We shared Tom Fletcher’s Future FCO report with everyone on the FCO platform before our board discussed its 36 recommendations. We agreed the main thrust of the report but asked for more work on those (few) recommendations where the evidence-base was thin. The report is now online here.   

Focus on training

Now the focus shifts to implementation. The implementation programme is Diplomacy 20:20. We want expert diplomats who have the tools to do the job. That means we will focus more on training, including in languages, and ask colleagues (a) to work longer in each job and (b) to return to their career anchors. That means HR will give people more direction in their career.  

We will also be clearer about what skills and experience people need to be plausible candidates for promotion and top jobs. One example: we often train people early in their career to speak hard languages. When we recruit for ambassadors who need to speak a hard language, people who already speak that language will have an advantage over those who do not.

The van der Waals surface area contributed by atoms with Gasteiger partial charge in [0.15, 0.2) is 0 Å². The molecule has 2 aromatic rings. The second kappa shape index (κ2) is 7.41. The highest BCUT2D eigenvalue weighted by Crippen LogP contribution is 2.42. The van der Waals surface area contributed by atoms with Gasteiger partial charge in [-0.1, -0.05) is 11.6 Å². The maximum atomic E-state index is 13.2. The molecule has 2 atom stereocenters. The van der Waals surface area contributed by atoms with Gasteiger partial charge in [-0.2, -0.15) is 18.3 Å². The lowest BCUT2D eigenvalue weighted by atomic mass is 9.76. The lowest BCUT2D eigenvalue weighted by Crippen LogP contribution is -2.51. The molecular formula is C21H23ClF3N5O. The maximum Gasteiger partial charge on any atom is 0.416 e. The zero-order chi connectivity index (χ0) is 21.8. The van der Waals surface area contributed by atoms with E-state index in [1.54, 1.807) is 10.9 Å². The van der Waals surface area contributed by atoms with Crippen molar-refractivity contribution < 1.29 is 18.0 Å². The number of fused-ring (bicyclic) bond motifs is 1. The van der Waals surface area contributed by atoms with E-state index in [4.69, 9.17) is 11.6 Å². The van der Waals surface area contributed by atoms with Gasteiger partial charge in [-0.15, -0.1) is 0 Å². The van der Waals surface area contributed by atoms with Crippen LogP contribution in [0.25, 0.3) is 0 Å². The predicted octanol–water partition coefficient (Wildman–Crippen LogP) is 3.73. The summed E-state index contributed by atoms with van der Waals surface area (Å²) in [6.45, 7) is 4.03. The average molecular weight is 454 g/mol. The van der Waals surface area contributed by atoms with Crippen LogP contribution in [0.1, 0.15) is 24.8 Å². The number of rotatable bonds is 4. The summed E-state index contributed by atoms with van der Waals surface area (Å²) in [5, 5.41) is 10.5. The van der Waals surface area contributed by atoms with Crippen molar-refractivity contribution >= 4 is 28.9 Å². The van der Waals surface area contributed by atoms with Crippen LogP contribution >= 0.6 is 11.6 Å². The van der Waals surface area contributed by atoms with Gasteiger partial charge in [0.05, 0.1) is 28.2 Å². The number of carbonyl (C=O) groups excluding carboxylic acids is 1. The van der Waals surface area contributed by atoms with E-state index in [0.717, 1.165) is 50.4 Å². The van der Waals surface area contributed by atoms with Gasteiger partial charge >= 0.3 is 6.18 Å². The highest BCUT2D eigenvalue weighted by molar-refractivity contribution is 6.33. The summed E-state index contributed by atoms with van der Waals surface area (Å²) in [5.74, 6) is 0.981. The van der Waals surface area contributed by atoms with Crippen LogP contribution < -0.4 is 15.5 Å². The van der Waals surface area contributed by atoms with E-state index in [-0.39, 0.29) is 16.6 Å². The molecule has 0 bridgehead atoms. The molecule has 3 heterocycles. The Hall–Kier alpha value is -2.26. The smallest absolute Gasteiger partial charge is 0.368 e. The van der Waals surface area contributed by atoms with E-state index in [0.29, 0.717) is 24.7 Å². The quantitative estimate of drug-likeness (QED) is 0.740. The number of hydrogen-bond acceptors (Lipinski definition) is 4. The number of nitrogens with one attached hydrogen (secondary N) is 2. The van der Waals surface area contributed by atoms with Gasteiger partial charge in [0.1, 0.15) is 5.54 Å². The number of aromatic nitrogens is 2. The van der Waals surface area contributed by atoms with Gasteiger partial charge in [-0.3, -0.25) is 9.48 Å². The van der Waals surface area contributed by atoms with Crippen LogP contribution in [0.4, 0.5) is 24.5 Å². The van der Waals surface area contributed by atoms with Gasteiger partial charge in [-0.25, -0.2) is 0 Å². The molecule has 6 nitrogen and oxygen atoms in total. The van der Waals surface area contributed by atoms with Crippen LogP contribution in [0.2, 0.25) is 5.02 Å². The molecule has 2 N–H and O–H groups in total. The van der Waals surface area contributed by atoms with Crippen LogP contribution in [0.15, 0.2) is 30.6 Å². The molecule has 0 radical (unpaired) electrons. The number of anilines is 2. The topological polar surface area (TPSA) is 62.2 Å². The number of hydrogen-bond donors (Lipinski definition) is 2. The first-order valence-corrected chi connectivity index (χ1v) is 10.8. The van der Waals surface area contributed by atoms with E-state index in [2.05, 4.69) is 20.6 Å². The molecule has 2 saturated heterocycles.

More expert

One of the main tools is IT, where the FCO has been notoriously weak. Our Tech Overhaul project aims to change that quickly. Consultation continues. I have an all-staff meeting next week to set out my stall and to listen. The implementation plan will be ready by the summer. Colleagues will see changes before the end of the year.  

When the Financial Times wrote about the report, it suggested we aimed to be “less Ferrero Rocher and more Jack Bauer”.  It’s an arresting image. A more accurate rendition might be “less generalist, more expert”.  We don’t want to be Jack Bauer but rather the briefer who tells him what’s going on, what it means and how best we might turn that to our advantage, when he needs help on Libya/ Afghanistan/ Nigeria/ Ukraine/ Brazil/ South China Sea etc at 3 o’clock in the morning.

Follow Sir Simon on Twitter: @SMcDonaldFCO.

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  1. Comment by Andy posted on